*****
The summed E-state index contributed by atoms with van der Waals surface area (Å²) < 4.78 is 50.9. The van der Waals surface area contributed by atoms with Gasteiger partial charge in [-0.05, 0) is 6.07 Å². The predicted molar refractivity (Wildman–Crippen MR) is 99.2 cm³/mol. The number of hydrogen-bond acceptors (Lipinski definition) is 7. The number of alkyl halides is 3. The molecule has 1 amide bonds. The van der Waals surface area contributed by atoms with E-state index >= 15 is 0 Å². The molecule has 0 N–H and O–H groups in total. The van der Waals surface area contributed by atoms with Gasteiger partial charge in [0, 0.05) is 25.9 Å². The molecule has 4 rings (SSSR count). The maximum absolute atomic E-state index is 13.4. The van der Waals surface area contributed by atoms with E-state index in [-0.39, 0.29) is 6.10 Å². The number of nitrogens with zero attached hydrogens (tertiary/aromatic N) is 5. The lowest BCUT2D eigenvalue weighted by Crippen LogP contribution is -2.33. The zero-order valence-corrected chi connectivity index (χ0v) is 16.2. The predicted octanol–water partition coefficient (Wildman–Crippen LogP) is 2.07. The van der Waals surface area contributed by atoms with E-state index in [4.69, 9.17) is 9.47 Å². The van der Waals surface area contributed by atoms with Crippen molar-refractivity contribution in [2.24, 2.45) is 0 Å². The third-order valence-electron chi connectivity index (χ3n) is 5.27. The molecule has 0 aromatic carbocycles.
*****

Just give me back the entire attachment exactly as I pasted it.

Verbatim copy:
The summed E-state index contributed by atoms with van der Waals surface area (Å²) < 4.78 is 50.9. The van der Waals surface area contributed by atoms with Gasteiger partial charge in [-0.05, 0) is 6.07 Å². The predicted molar refractivity (Wildman–Crippen MR) is 99.2 cm³/mol. The number of hydrogen-bond acceptors (Lipinski definition) is 7. The number of alkyl halides is 3. The molecule has 1 amide bonds. The van der Waals surface area contributed by atoms with E-state index >= 15 is 0 Å². The molecule has 0 N–H and O–H groups in total. The van der Waals surface area contributed by atoms with Gasteiger partial charge in [0, 0.05) is 25.9 Å². The molecule has 4 rings (SSSR count). The maximum absolute atomic E-state index is 13.4. The van der Waals surface area contributed by atoms with E-state index in [-0.39, 0.29) is 6.10 Å². The number of nitrogens with zero attached hydrogens (tertiary/aromatic N) is 5. The lowest BCUT2D eigenvalue weighted by Crippen LogP contribution is -2.33. The zero-order valence-corrected chi connectivity index (χ0v) is 16.2. The predicted octanol–water partition coefficient (Wildman–Crippen LogP) is 2.07. The van der Waals surface area contributed by atoms with E-state index in [4.69, 9.17) is 9.47 Å². The van der Waals surface area contributed by atoms with Crippen molar-refractivity contribution in [2.24, 2.45) is 0 Å². The third-order valence-electron chi connectivity index (χ3n) is 5.27. The molecule has 0 aromatic carbocycles.